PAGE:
Media Statements Versus A Full-Blown Interview

Ask any good reporter, and they will almost always prefer an interview over a written statement.

But if an interview with a journalist isn’t the best or safest option, Rockford Gray recommends sharing a well-crafted, impactful written media statement.

The statement can help diffuse a negative story, offer your organization’s point of view and reduce the risk of a full-blown interview. At the very least, it will provide some balance to what might be a difficult circumstance.

Unlike when we were in the newsroom, our clients are getting more and more requests from reporters to provide statements rather than taking the time to conduct an interview.

Think of a statement as soundbite that the media can’t cut off or use out of context.

Here are six tips to follow when crafting a media statement:

  1. Keep it short. How short? No more than three concise sentences. The longer the statement, the less likely media will use it. If it’s too long, reporters will edit it and may butcher the main intent.
  2. Send it before deadline. This gives a better chance reporters will use the statement in its entirety and increases the chance it will be used higher up in the story. Statements that show up in a reporter’s email after the story has been written, usually get tacked on the end, if at all.
  3. Make it compelling. A blah statement doesn’t help anyone, and reporters won’t want to use it.
  4. Lean toward a resolution. The media like creating drama but playing into that drama is not usually to your advantage. Take the high road and avoid the “he-said, she-said” drama.
  5. For negative stories, employ pronouns and avoid using your organization’s name.
  6. Get legal sign-off. The last thing you want is to create more controversy or legal headaches.

A well-crafted written media statement often takes thoughtful consideration. There is an art to walking the line between saying too much and saying nothing at all.

Are you weighing whether to provide media with an interview or a statement? We can help, Contact Us.

There’s an art to a good apology; the overriding requirement is that it must be truly authentic. Brett Jordan, Unsplash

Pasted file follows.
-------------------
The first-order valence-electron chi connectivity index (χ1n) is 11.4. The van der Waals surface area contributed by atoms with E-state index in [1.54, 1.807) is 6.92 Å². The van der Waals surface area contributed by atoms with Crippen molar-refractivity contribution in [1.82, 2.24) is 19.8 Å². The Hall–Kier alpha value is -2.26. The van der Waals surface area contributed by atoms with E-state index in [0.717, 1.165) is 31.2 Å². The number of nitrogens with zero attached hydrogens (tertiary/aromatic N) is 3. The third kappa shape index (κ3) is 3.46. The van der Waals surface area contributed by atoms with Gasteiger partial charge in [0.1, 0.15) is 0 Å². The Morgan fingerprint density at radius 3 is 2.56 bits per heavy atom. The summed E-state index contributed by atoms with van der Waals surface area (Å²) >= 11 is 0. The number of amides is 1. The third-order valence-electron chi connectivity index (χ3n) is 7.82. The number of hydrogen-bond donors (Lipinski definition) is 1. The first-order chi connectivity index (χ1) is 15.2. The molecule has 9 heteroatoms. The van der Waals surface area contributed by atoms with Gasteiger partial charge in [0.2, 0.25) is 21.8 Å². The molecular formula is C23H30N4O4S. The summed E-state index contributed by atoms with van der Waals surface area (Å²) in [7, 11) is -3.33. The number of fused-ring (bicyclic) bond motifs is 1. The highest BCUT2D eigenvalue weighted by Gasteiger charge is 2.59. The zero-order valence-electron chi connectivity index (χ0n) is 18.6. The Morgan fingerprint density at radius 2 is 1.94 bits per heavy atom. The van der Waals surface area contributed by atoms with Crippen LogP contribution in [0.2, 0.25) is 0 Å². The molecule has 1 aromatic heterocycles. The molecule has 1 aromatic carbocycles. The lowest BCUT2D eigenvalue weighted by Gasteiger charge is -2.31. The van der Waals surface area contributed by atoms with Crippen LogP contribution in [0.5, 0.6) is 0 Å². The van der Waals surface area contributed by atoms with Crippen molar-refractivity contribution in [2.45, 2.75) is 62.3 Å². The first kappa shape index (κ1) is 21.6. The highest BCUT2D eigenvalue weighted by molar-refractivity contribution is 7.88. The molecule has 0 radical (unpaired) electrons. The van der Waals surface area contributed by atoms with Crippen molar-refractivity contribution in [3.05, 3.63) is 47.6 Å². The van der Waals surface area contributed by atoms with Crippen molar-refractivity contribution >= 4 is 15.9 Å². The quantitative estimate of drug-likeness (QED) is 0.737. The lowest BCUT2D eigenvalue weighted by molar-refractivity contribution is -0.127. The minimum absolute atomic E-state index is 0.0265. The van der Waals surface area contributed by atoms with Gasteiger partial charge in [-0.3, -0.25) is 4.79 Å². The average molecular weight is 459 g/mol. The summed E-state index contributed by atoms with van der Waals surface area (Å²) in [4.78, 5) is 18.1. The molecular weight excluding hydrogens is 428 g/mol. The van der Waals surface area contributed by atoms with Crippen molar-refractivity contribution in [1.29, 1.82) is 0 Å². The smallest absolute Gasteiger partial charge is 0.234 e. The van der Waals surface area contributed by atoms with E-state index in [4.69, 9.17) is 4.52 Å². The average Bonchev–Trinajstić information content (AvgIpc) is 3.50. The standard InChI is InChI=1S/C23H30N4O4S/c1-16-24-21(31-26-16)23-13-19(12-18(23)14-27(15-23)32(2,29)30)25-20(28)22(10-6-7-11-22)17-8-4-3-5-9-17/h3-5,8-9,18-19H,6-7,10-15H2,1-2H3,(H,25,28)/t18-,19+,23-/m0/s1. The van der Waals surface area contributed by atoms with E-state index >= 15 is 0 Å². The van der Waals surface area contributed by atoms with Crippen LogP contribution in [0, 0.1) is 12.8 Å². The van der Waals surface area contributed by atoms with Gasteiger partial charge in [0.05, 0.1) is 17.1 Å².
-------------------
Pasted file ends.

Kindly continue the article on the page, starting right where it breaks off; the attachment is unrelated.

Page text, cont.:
It’s apparently apology season. In the last several months, there have been some high-profile apologies, some better than others.

Actors, politicians, athletes, TikTokers and even Weight Watchers have been getting into the apology action lately. The New York Times recently wrote about “Celebrity Apology Video Aesthetic,” noting that rumpled clothes, no make-up and everyday backgrounds are preferred by actors making amends.

I’m more concerned about the words and how they’re delivered. There’s an art to a good apology; the overriding requirement is that it must be truly authentic. Anything less, it comes off as disingenuous. Audiences will see right through it.

While there’s no promise your apology will guarantee forgiveness, we offer some key elements that should be include when making a mea-culpa:

  1. Give a brief account of situation – say what you did
  2. Acknowledge of hurt or damage
  3. Take ownership
  4. Recognize your role
  5. Issue statement of regret – insert “I am sorry” here
  6. Ask for forgiveness
  7. Make a promise to be better next time
  8. Make amends

When someone has been wronged, they expect an apology. But a study published in the Journal of Experimental Social Psychology explains how the increase in public apologies might be diminishing the effectiveness and promotion of forgiveness in them. That’s the dilemma: people want an apology but are less willing to accept it.

Still, our suggestion is always to do the right thing. We recommend to our clients who have made mistakes that an apology starts the process for rebuilding trust. We believe it’s simply the right thing to do. And for that, we won’t apologize.

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